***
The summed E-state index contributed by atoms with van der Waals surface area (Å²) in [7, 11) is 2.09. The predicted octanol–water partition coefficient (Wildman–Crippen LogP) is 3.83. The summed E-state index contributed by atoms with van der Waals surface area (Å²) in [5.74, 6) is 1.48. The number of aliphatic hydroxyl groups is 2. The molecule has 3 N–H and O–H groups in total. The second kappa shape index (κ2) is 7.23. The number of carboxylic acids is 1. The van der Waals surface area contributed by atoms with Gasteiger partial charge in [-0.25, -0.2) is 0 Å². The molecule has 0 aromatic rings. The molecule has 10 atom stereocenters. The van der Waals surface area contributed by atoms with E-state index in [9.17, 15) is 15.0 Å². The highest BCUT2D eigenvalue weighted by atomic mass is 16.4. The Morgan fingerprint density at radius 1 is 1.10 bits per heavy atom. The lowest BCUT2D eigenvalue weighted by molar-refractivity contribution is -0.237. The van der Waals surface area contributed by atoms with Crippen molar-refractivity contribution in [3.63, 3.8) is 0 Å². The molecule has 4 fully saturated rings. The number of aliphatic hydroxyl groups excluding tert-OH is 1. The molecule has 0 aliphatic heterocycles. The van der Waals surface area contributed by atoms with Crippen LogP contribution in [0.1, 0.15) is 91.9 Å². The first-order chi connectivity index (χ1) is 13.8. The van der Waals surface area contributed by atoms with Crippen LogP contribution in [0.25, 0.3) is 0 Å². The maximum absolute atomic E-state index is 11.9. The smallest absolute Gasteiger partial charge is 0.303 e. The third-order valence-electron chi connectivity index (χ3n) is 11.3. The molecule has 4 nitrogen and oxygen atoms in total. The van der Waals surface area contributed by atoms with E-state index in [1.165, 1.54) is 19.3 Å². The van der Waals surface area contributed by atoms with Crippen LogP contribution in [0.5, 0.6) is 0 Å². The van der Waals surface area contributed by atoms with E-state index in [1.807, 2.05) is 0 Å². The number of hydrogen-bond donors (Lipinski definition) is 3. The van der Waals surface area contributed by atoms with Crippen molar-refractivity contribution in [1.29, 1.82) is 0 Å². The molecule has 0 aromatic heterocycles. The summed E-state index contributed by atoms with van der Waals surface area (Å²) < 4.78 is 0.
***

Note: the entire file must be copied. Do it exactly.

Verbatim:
The summed E-state index contributed by atoms with van der Waals surface area (Å²) in [7, 11) is 2.09. The predicted octanol–water partition coefficient (Wildman–Crippen LogP) is 3.83. The summed E-state index contributed by atoms with van der Waals surface area (Å²) in [5.74, 6) is 1.48. The number of aliphatic hydroxyl groups is 2. The molecule has 3 N–H and O–H groups in total. The second kappa shape index (κ2) is 7.23. The number of carboxylic acids is 1. The van der Waals surface area contributed by atoms with Gasteiger partial charge in [-0.25, -0.2) is 0 Å². The molecule has 0 aromatic rings. The molecule has 10 atom stereocenters. The van der Waals surface area contributed by atoms with E-state index in [9.17, 15) is 15.0 Å². The highest BCUT2D eigenvalue weighted by atomic mass is 16.4. The Morgan fingerprint density at radius 1 is 1.10 bits per heavy atom. The lowest BCUT2D eigenvalue weighted by molar-refractivity contribution is -0.237. The van der Waals surface area contributed by atoms with Crippen molar-refractivity contribution in [3.63, 3.8) is 0 Å². The molecule has 4 fully saturated rings. The number of aliphatic hydroxyl groups excluding tert-OH is 1. The molecule has 0 aliphatic heterocycles. The van der Waals surface area contributed by atoms with Crippen LogP contribution in [0.1, 0.15) is 91.9 Å². The first-order chi connectivity index (χ1) is 13.8. The van der Waals surface area contributed by atoms with Crippen LogP contribution in [0.25, 0.3) is 0 Å². The maximum absolute atomic E-state index is 11.9. The smallest absolute Gasteiger partial charge is 0.303 e. The third-order valence-electron chi connectivity index (χ3n) is 11.3. The molecule has 4 nitrogen and oxygen atoms in total. The van der Waals surface area contributed by atoms with E-state index in [1.165, 1.54) is 19.3 Å². The van der Waals surface area contributed by atoms with Crippen LogP contribution in [0.5, 0.6) is 0 Å². The van der Waals surface area contributed by atoms with E-state index in [1.807, 2.05) is 0 Å². The number of hydrogen-bond donors (Lipinski definition) is 3. The van der Waals surface area contributed by atoms with Crippen molar-refractivity contribution in [1.29, 1.82) is 0 Å². The molecule has 0 aromatic heterocycles. The summed E-state index contributed by atoms with van der Waals surface area (Å²) < 4.78 is 0.